Your weekend walk with Bob Clare of www.lancashirewalks.com
Giggleswick is a place easily missed with the B6480 by passing the village centre between Settle and the A65. Well known for its independent boarding school it makes for an ideal starting place for exploring Ribblesdale.
Start/Finish: St Alkelda’s Church Giggleswick BD24 0BE
Distance: 6 miles
Time: 3 – 4 hours
Grade: Mainly easy riverside rambling
Map: OS OL2 The Yorkshire Dales Western and southern areas.
From the church turn left along Church Street passing the Black Horse pub and soon after an ancient cross. Turn left onto Belle Hill and walk up to it to the B6480. Cross to the Mains slightly right opposite and enter a residential extension of the village. At the end of the road bear right onto a footpath that runs alongside Woodlands a large house used as holiday accommodation. (So large in fact it is marked on the OS map). The footpath soon after enters woodland. Keep on the broad track for a little under ¼ mile and then just before it bends to the left take a narrow path on the right to descend into meadows. After a ladder stile the path follows a converging course with Stackhouse Lane. After joining it keep ahead to link up with the Ribble Way. As you enter Stackhouse follow the lane as it bends to the right and continue to a white cottage on the right. Just past this the Ribble Way goes off road onto an enclosed farm track leading to the River Ribble at a point where there is a weir. Just before the river turn left onto a riverside path that follows the Ribble upstream for 1 ¼ miles. Just before it reaches a lane the path passes Stainforth Force where the river cascades down a rocky cleft into a wide basin. In autumn this is a place to view one of nature’s greatest spectacles – salmon leaping in an effort to complete their long journey from Atlantic to their spawning grounds only few miles further on. When you reach the lane turn right, cross the bridge and climb up Dog Hill Brow. Soon after crossing the railway meet the B6479 Horton-Settle Road. Turn right for Stainforth.
Stainforth has in order of importance - facilities, a church a pub and several fine buildings – a list that is open to re-ordering according to your needs. It makes a good place for a break. After a bit of a wander return to the B6479 south of the village. In less than 200yds take a footpath on the left which crosses two large pastures with the railway to the right and Stainforth Scar looming to the left. At a fence cross a stile into a wooded area and keep on an obvious path ahead. This winds its way to a path junction close to a plank and handrail bridge. Here go right and soon come to the ruins a triple draw kiln embedded into the side of the hill. A flight of steps alongside this structure will allow you to view the structure from above though there is less to see at least it will give you an idea of its scale.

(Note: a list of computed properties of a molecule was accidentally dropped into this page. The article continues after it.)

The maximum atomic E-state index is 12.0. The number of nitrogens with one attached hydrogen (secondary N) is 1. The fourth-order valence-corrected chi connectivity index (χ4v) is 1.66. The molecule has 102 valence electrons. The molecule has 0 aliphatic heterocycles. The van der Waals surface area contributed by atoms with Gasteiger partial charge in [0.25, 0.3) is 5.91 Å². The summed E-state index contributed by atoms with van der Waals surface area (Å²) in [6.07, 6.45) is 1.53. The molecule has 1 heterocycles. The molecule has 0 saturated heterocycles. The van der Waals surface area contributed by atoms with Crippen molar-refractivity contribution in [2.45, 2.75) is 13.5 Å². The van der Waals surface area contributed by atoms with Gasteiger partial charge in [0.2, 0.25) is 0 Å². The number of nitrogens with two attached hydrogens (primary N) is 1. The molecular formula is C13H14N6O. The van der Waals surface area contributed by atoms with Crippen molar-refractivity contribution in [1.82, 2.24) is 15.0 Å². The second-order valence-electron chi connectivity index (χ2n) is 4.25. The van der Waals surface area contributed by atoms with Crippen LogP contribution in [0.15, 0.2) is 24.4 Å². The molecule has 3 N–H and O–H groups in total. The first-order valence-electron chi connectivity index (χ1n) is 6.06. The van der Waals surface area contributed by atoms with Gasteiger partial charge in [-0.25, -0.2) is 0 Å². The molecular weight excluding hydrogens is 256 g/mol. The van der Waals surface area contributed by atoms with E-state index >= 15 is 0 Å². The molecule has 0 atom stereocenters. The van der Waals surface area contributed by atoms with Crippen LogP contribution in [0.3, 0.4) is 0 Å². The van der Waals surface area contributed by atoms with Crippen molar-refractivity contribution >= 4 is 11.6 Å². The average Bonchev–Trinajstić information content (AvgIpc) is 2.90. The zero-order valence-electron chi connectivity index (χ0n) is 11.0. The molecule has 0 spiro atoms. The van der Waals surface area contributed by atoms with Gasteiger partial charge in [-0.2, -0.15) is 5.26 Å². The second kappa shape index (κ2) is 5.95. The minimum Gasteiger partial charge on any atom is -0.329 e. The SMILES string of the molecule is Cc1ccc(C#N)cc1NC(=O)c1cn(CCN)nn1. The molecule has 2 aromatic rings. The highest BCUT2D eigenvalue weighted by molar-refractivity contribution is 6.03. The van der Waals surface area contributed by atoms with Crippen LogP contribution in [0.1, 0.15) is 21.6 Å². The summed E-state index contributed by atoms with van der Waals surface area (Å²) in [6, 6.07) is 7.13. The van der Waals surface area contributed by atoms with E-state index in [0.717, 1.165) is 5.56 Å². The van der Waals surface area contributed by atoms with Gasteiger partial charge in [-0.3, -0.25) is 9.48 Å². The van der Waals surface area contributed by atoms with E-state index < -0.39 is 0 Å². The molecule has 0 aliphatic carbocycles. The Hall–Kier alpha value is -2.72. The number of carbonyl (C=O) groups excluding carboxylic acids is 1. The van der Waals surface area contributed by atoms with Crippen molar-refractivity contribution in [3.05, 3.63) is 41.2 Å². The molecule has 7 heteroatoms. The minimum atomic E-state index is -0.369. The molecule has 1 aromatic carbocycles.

Impressive enough but go right over the footbridge and clamber down a small drop and you come to a building constructed on a different scale altogether. The long barrow like construction is a Hoffman lime kiln which was built in the second half of the 19th century to exploit the quarried limestone abundant in this area. The building takes its name from the German engineer who patented the design so that lime could be extracted on an industrial scale. Most people’s encounters with lime kilns will know them to be generally small, singular and located in isolated spots – cottage industry kilns. By comparison a Hoffman kiln was massive as this one is which had 22 chambers and was worked day and night by 90 men. What remains is the inner shell which can be examined on the inside by stepping through one of the many entranceways. The effect is startling when looking from one end to the other, like being in a medieval cloister. At the far end there is an information board explaining the site – the Craven Lime Works - which is one of the best examples of industrial archaeology in the north of England.
After spending a happy hour exploring the old works continue south into a wide yard and bear to the left of what were offices to exit the site on a drive that leads to the right under the railway and brings you to the Settle Road. Cross to a footpath to the left of a mill. This places back on the River Ribble leading towards the settlement of Langcliffe. Just before dwellings cross a high wall and then go right to cross the Ribble on a metal footbridge.
Point of Interest
If not replete with wonders from the walk take time to visit Giggleswick School Chapel the domed church at the top of Craven Bank Lane. (You will need to ask at the school’s reception for keys to view its interior.) Built around the turn of the 20th century it has been described as one of the most iconic buildings in Yorkshire.
- Walk checked by the Dotcom Walkers on a rare foray into TOP.